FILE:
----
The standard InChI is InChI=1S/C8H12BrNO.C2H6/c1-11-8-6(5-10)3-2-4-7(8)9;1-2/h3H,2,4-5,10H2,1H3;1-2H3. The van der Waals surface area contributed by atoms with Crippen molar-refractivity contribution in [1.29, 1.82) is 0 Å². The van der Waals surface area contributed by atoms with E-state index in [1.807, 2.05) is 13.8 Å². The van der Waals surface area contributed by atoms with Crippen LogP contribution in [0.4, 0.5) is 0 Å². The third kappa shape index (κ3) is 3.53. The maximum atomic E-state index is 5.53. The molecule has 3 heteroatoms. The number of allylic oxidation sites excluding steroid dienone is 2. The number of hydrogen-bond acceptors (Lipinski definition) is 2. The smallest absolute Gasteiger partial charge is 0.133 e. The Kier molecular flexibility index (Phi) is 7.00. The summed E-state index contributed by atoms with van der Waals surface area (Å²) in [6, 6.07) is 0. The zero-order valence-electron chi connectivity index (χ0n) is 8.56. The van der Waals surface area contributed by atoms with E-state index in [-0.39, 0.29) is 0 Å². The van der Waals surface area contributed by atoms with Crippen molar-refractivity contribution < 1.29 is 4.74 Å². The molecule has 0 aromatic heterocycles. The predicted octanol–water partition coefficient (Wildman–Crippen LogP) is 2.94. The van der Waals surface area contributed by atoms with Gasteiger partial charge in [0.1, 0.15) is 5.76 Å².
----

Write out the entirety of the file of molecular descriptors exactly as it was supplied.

The standard InChI is InChI=1S/C8H12BrNO.C2H6/c1-11-8-6(5-10)3-2-4-7(8)9;1-2/h3H,2,4-5,10H2,1H3;1-2H3. The van der Waals surface area contributed by atoms with Crippen molar-refractivity contribution in [1.29, 1.82) is 0 Å². The van der Waals surface area contributed by atoms with E-state index in [1.807, 2.05) is 13.8 Å². The van der Waals surface area contributed by atoms with Crippen LogP contribution in [0.4, 0.5) is 0 Å². The third kappa shape index (κ3) is 3.53. The maximum atomic E-state index is 5.53. The molecule has 3 heteroatoms. The number of allylic oxidation sites excluding steroid dienone is 2. The number of hydrogen-bond acceptors (Lipinski definition) is 2. The smallest absolute Gasteiger partial charge is 0.133 e. The Kier molecular flexibility index (Phi) is 7.00. The summed E-state index contributed by atoms with van der Waals surface area (Å²) in [6, 6.07) is 0. The zero-order valence-electron chi connectivity index (χ0n) is 8.56. The van der Waals surface area contributed by atoms with E-state index in [-0.39, 0.29) is 0 Å². The van der Waals surface area contributed by atoms with Crippen molar-refractivity contribution < 1.29 is 4.74 Å². The molecule has 0 aromatic heterocycles. The predicted octanol–water partition coefficient (Wildman–Crippen LogP) is 2.94. The van der Waals surface area contributed by atoms with Gasteiger partial charge in [0.1, 0.15) is 5.76 Å².